there’s a serious nip in the air this evening, the kind that instantly makes me shove my hands into their respective pockets. the only thing we can count on with our weather here is nothing – and several times a year i’m reminded of this reality. what we might boast as a native summer, bleeding sweetly into and combining itself with the autumn air, is quickly turned into the verge of snow and our breaths deep and wide spiraling visibly out of our mouths. and to say i dislike this reality isn’t entirely true. there’s a part of me that hungers and yearns for the brutality of weather. the juxtaposition of the sub-zero temperatures against a candle-lit, fire-licked interior is a medicine for all that tires and ails us.
there’s a guileless draw into the colder weather – something sheer, something vast, something unforgiving and a season where we truly render our own selves. a perfect storm of frozen precipitation and belligerent winds. and briefly i wonder what i yearn for – but so easily i recall. i recall the ease of being able to collect myself, gather my thoughts, and ignite the coming year. the fellowship of life and growth – a continual muse. we stand defined at year’s end. and though the cold has only begun, soon it will roar and we will cradle the muse.
we did a lot of uprooting in the garden this week – the arriving frost in full will surely be the finality of many. we kissed the tomatoes a farewell, as well as the tomatillos, squash, eggplant, and peppers. the final fruits caused a pleasant buzz in the kitchen, though – some of the results to be shared in a few days. tides continually turn in the garden, the utmost source of inspiration. while we bid our summer friends goodbye, we welcome the grace of bok choy, chinese cabbage, and other asian greens. we kneel before the many varieties of kale and listen to their welcome chorus of the cold. we nod to the brussels sprouts and keep them comfortable. and in turn we are granted the gift of gratefulness. we caress the garden and the garden is the greatest caress. i find this the most significant perspective .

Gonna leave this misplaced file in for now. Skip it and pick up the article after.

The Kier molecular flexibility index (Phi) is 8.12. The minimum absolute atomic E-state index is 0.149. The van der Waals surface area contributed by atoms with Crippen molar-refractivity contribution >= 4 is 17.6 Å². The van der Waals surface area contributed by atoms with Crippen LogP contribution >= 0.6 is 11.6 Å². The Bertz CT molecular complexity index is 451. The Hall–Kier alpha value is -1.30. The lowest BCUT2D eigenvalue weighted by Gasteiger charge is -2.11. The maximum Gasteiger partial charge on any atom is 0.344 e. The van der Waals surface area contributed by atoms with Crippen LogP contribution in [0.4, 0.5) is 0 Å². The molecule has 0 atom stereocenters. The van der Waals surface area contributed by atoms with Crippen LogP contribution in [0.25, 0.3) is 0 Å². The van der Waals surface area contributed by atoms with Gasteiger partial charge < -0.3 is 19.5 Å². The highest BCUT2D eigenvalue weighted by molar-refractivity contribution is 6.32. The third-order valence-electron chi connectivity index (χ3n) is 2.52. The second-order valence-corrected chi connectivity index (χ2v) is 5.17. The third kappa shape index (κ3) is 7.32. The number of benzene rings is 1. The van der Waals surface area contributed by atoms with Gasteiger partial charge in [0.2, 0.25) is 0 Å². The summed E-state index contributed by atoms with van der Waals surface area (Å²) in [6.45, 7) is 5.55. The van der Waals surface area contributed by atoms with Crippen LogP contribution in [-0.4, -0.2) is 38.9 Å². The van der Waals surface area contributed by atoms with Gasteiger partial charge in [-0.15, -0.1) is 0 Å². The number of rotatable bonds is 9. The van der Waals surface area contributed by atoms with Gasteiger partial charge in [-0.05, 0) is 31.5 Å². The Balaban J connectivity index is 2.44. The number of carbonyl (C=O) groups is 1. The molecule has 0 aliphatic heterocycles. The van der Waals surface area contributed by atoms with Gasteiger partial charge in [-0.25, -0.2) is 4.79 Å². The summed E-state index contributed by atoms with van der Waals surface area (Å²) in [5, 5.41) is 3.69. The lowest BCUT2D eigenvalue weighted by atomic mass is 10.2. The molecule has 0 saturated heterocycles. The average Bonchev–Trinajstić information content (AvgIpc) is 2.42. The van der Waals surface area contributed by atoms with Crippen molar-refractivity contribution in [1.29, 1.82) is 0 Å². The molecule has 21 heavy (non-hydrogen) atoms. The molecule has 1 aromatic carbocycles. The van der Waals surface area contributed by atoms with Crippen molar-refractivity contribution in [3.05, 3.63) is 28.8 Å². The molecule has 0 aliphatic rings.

briefly: i am sharing with you a splendid red cabbage recipe. it’s simple, comforting, and really damn delicious. red cabbage has always enticed me. cutting the cabbage into slabs and roasting it in the oven yields the most favorable results. included is a ginger lemon miso sauce to coat the cabbage in, and mustard fried shallots to top it. if the temperatures are dropping where you are, do try this. if you’re still hot – send me a postcard, i want to live vicariously through you. or perhaps next time we speak i will have succumbed completely to the cold. happy week, happy days, sweet hours, and loving minutes.
- 1 medium head of red cabbage, sliced into 1 inch slabs.
- 2 tbl mirin
- 1 tbl lemon juice
- 1 tbl tamari
- 1 tsp spicy sesame oil
- 2 tsp brown sugar
- 1 / 4 tsp miso
- 1 / 2 tsp finely minced ginger
- 2 shallots sliced thinly
- 2 tsp stone ground mustard
- 1-2 tsp olive oil
- sesame seed
- preheat oven to 400 degrees. on a large rimmed baking sheet line up cabbage 'steaks'.
- to make sauce, whisk together mirin through ginger in a small bowl. apply sauce evenly to cabbage and coat. roast in oven for 30 minutes.
- meanwhile, in a small bowl, combine shallot and mustard. heat oil in a small saute pan and add shallot. pan fry 10-12 minutes until crisped.
- remove cabbage from oven and serve with shallot and sesame seed.